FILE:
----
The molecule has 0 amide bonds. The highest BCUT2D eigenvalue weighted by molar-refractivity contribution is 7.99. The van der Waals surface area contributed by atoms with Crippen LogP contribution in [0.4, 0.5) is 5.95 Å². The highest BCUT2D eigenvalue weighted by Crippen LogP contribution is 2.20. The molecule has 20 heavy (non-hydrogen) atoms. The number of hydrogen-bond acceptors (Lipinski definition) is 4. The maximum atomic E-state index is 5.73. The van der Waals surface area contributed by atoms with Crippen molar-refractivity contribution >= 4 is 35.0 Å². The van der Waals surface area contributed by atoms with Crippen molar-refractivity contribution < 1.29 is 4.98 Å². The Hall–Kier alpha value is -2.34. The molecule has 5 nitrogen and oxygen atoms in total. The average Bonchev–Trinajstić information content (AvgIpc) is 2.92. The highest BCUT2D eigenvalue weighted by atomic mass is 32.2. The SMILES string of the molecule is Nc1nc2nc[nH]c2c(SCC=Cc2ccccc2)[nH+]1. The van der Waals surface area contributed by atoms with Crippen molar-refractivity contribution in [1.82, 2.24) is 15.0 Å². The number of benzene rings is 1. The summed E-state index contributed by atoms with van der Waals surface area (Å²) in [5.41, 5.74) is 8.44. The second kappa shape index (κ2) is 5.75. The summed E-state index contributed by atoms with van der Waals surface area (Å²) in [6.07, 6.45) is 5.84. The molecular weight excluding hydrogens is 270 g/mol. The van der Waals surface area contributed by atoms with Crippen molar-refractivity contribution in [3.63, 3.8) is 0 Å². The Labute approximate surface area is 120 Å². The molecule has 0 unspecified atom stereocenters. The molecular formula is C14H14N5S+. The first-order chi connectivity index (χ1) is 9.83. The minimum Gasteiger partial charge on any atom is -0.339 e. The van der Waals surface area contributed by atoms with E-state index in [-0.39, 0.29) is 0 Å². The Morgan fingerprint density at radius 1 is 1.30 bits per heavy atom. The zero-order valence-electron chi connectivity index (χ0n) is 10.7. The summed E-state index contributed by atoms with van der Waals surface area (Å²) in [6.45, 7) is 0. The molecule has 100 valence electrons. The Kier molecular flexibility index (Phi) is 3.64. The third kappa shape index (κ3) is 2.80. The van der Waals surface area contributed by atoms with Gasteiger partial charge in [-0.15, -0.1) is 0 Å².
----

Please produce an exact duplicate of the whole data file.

The molecule has 0 amide bonds. The highest BCUT2D eigenvalue weighted by molar-refractivity contribution is 7.99. The van der Waals surface area contributed by atoms with Crippen LogP contribution in [0.4, 0.5) is 5.95 Å². The highest BCUT2D eigenvalue weighted by Crippen LogP contribution is 2.20. The molecule has 20 heavy (non-hydrogen) atoms. The number of hydrogen-bond acceptors (Lipinski definition) is 4. The maximum atomic E-state index is 5.73. The van der Waals surface area contributed by atoms with Crippen molar-refractivity contribution >= 4 is 35.0 Å². The van der Waals surface area contributed by atoms with Crippen molar-refractivity contribution < 1.29 is 4.98 Å². The Hall–Kier alpha value is -2.34. The molecule has 5 nitrogen and oxygen atoms in total. The average Bonchev–Trinajstić information content (AvgIpc) is 2.92. The highest BCUT2D eigenvalue weighted by atomic mass is 32.2. The SMILES string of the molecule is Nc1nc2nc[nH]c2c(SCC=Cc2ccccc2)[nH+]1. The van der Waals surface area contributed by atoms with Crippen molar-refractivity contribution in [1.82, 2.24) is 15.0 Å². The number of benzene rings is 1. The summed E-state index contributed by atoms with van der Waals surface area (Å²) in [5.41, 5.74) is 8.44. The second kappa shape index (κ2) is 5.75. The summed E-state index contributed by atoms with van der Waals surface area (Å²) in [6.07, 6.45) is 5.84. The molecular weight excluding hydrogens is 270 g/mol. The van der Waals surface area contributed by atoms with Crippen molar-refractivity contribution in [3.63, 3.8) is 0 Å². The Labute approximate surface area is 120 Å². The molecule has 0 unspecified atom stereocenters. The molecular formula is C14H14N5S+. The first-order chi connectivity index (χ1) is 9.83. The minimum Gasteiger partial charge on any atom is -0.339 e. The van der Waals surface area contributed by atoms with E-state index in [-0.39, 0.29) is 0 Å². The Morgan fingerprint density at radius 1 is 1.30 bits per heavy atom. The zero-order valence-electron chi connectivity index (χ0n) is 10.7. The summed E-state index contributed by atoms with van der Waals surface area (Å²) in [6.45, 7) is 0. The molecule has 100 valence electrons. The Kier molecular flexibility index (Phi) is 3.64. The third kappa shape index (κ3) is 2.80. The van der Waals surface area contributed by atoms with Gasteiger partial charge in [-0.15, -0.1) is 0 Å².